Quick suggestion poll (3 questions) that asks for one suggestion, a priority rating (Very important, Important, Not very important), and a category (Skilled and competent service; Caring and respectful staff; Location, hours and languages; Facilities and equipment; Wait times; Other).
- Suggestion poll
How can we improve? Please make one suggestion. (open-ended)
How important is this suggestion? (Very important, Important, Not very important)
What is this suggestion about? (Skilled and competent service, Caring and respectful staff, Location, hours and languages, Facilities and equipment, Wait times, Other)
Method of data collection
This poll uses sense-making techniques to engage participants in making thoughtful suggestions and to reduce the costs of qualitative analysis. Respondents are asked to narrow down their feedback to one suggestion, rated by priority and categorized by common elements of service quality. If the survey includes demographic measures and program information (e.g., branch, type of program), the reports can quickly drill down to actionable information quickly and inexpensively.
The instrument is intended to engage respondents as participants in service improvement. It is not designed for open qualitative research, and expects respondents to provide thoughtful succinct feedback that can be easily understood and aggregated. The categories and priority ranking are explicitly designed to probe for recommendations around a wide range of management topics, including accessibility.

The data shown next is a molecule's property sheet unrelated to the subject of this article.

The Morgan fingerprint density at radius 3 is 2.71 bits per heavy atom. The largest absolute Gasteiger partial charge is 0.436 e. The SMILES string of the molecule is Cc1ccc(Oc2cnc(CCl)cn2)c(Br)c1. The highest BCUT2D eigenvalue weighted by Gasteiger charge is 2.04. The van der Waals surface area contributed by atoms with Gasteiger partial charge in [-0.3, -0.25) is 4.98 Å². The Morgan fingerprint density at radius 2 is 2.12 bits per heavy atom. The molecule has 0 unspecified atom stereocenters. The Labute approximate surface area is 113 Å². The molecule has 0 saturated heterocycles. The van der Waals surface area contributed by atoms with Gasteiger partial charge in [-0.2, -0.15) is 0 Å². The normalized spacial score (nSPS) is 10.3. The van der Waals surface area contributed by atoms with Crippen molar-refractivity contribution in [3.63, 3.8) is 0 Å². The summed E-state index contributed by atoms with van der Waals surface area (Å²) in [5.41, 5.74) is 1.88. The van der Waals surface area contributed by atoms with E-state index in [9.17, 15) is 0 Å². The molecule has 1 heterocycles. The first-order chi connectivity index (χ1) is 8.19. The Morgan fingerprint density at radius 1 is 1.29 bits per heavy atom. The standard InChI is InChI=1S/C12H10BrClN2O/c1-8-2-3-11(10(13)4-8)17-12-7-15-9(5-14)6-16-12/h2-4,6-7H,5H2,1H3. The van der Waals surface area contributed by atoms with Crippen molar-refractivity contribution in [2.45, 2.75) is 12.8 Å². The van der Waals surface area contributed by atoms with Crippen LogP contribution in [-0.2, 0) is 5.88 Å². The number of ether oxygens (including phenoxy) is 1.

Because of the cognitive demands of the 3-stage measure (selecting the most important suggestion, prioritizing it and categorizing it), you can use this instrument as a an interview protocol. Questions can be translated and explained by the interviewer.
If it is used as an interview protocol, we suggest you take the same approach as the Impact and Suggestions Interview:
The instrument invites clients and participants to recommend changes to the program based on their perspective as experts in their own experiences. It is an invitation to contribute as a partner, not a way to collect unstructured ideas and reactions. The interviewer should attempt to capture suggestions using wording that can be reported to staff without revealing identity, and clearly enough that action can be taken. In other words, interviewers should strip responses of identifiable information and summarize suggestions in clear actionable statements.
We suggest that each staff person carry out one interview per month, with results discussed at monthly staff meetings. Alternatively you could ask volunteers to interview a small sample every couple of months. Interviewers can talk to their own clients or intentionally talk only to clients who they do not work with. Whatever your sampling method, describe it in the SIS SharePoint ‘Active Surveys’ list to provide context for the reports.
The instrument assumes that you are not using a random sample. Instead, think of it as extending an invitation to act as an advisor to the program, and select people who represent key groups and also are willing to reveal their opinions. Methodologically it draws from usability engineering methods in which a sample size of one to three can be meaningful. One of the main benefits is that staff gain insight into their own programs. In that way it is an organizational change intervention in itself.